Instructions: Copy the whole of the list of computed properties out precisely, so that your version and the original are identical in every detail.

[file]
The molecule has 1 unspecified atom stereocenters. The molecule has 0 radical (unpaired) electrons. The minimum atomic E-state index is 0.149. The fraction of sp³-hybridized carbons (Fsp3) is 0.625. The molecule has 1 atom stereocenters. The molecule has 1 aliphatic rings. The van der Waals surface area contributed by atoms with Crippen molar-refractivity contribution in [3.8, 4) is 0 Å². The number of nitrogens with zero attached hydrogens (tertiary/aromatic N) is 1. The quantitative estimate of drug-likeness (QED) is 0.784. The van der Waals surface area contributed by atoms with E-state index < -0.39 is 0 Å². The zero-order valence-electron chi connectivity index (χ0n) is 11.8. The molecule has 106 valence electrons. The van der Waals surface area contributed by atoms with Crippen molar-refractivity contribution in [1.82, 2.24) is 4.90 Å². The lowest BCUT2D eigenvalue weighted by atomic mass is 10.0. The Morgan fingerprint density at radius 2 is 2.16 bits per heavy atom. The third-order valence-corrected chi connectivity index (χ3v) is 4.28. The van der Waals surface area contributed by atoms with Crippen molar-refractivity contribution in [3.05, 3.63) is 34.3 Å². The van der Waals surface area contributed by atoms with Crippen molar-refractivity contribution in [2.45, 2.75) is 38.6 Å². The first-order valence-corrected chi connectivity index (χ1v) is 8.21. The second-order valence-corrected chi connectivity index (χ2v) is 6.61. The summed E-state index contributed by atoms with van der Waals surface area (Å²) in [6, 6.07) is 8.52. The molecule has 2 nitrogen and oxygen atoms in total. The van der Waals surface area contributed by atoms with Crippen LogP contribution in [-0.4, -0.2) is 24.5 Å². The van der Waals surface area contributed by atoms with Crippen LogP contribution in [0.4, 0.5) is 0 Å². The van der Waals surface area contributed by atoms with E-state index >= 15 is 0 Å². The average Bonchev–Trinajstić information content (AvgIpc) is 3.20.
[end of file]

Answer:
The molecule has 1 unspecified atom stereocenters. The molecule has 0 radical (unpaired) electrons. The minimum atomic E-state index is 0.149. The fraction of sp³-hybridized carbons (Fsp3) is 0.625. The molecule has 1 atom stereocenters. The molecule has 1 aliphatic rings. The van der Waals surface area contributed by atoms with Crippen molar-refractivity contribution in [3.8, 4) is 0 Å². The number of nitrogens with zero attached hydrogens (tertiary/aromatic N) is 1. The quantitative estimate of drug-likeness (QED) is 0.784. The van der Waals surface area contributed by atoms with E-state index < -0.39 is 0 Å². The zero-order valence-electron chi connectivity index (χ0n) is 11.8. The molecule has 106 valence electrons. The van der Waals surface area contributed by atoms with Crippen molar-refractivity contribution in [1.82, 2.24) is 4.90 Å². The lowest BCUT2D eigenvalue weighted by atomic mass is 10.0. The Morgan fingerprint density at radius 2 is 2.16 bits per heavy atom. The third-order valence-corrected chi connectivity index (χ3v) is 4.28. The van der Waals surface area contributed by atoms with Crippen molar-refractivity contribution in [3.05, 3.63) is 34.3 Å². The van der Waals surface area contributed by atoms with Crippen molar-refractivity contribution in [2.45, 2.75) is 38.6 Å². The first-order valence-corrected chi connectivity index (χ1v) is 8.21. The second-order valence-corrected chi connectivity index (χ2v) is 6.61. The summed E-state index contributed by atoms with van der Waals surface area (Å²) in [6, 6.07) is 8.52. The molecule has 2 nitrogen and oxygen atoms in total. The van der Waals surface area contributed by atoms with Crippen LogP contribution in [-0.4, -0.2) is 24.5 Å². The van der Waals surface area contributed by atoms with Crippen LogP contribution in [0.4, 0.5) is 0 Å². The van der Waals surface area contributed by atoms with E-state index >= 15 is 0 Å². The average Bonchev–Trinajstić information content (AvgIpc) is 3.20.